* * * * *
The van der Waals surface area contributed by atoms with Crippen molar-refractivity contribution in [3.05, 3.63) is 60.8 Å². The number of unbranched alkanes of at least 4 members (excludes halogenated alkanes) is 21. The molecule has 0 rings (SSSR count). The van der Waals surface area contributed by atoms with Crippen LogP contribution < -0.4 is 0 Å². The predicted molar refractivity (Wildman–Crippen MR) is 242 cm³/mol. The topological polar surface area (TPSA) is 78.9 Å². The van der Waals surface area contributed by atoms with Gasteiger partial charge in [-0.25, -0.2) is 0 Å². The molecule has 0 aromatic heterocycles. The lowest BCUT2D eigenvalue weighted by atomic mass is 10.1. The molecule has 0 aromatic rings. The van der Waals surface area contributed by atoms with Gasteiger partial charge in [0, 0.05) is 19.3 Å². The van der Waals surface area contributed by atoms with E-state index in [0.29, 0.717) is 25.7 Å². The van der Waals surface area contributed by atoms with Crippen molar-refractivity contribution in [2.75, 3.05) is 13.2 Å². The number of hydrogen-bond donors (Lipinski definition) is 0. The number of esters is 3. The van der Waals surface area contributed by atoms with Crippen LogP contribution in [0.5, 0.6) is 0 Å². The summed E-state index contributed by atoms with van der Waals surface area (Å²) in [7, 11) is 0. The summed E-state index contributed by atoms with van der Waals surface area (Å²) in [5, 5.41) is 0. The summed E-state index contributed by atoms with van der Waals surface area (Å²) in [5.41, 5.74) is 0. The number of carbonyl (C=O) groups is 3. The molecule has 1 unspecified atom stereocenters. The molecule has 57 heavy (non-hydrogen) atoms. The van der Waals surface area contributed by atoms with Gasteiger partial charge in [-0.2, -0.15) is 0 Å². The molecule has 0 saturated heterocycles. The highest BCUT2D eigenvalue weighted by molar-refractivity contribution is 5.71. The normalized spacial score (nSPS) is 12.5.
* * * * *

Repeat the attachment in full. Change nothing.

The van der Waals surface area contributed by atoms with Crippen molar-refractivity contribution in [3.05, 3.63) is 60.8 Å². The number of unbranched alkanes of at least 4 members (excludes halogenated alkanes) is 21. The molecule has 0 rings (SSSR count). The van der Waals surface area contributed by atoms with Crippen LogP contribution < -0.4 is 0 Å². The predicted molar refractivity (Wildman–Crippen MR) is 242 cm³/mol. The topological polar surface area (TPSA) is 78.9 Å². The van der Waals surface area contributed by atoms with Gasteiger partial charge in [-0.25, -0.2) is 0 Å². The molecule has 0 aromatic heterocycles. The lowest BCUT2D eigenvalue weighted by atomic mass is 10.1. The molecule has 0 aromatic rings. The van der Waals surface area contributed by atoms with Gasteiger partial charge in [0, 0.05) is 19.3 Å². The van der Waals surface area contributed by atoms with E-state index in [0.29, 0.717) is 25.7 Å². The van der Waals surface area contributed by atoms with Crippen molar-refractivity contribution in [2.75, 3.05) is 13.2 Å². The number of hydrogen-bond donors (Lipinski definition) is 0. The number of esters is 3. The van der Waals surface area contributed by atoms with Crippen LogP contribution in [0.5, 0.6) is 0 Å². The summed E-state index contributed by atoms with van der Waals surface area (Å²) in [7, 11) is 0. The summed E-state index contributed by atoms with van der Waals surface area (Å²) in [5, 5.41) is 0. The summed E-state index contributed by atoms with van der Waals surface area (Å²) in [5.41, 5.74) is 0. The number of carbonyl (C=O) groups is 3. The molecule has 1 unspecified atom stereocenters. The molecule has 57 heavy (non-hydrogen) atoms. The van der Waals surface area contributed by atoms with Gasteiger partial charge in [-0.2, -0.15) is 0 Å². The molecule has 0 saturated heterocycles. The highest BCUT2D eigenvalue weighted by molar-refractivity contribution is 5.71. The normalized spacial score (nSPS) is 12.5.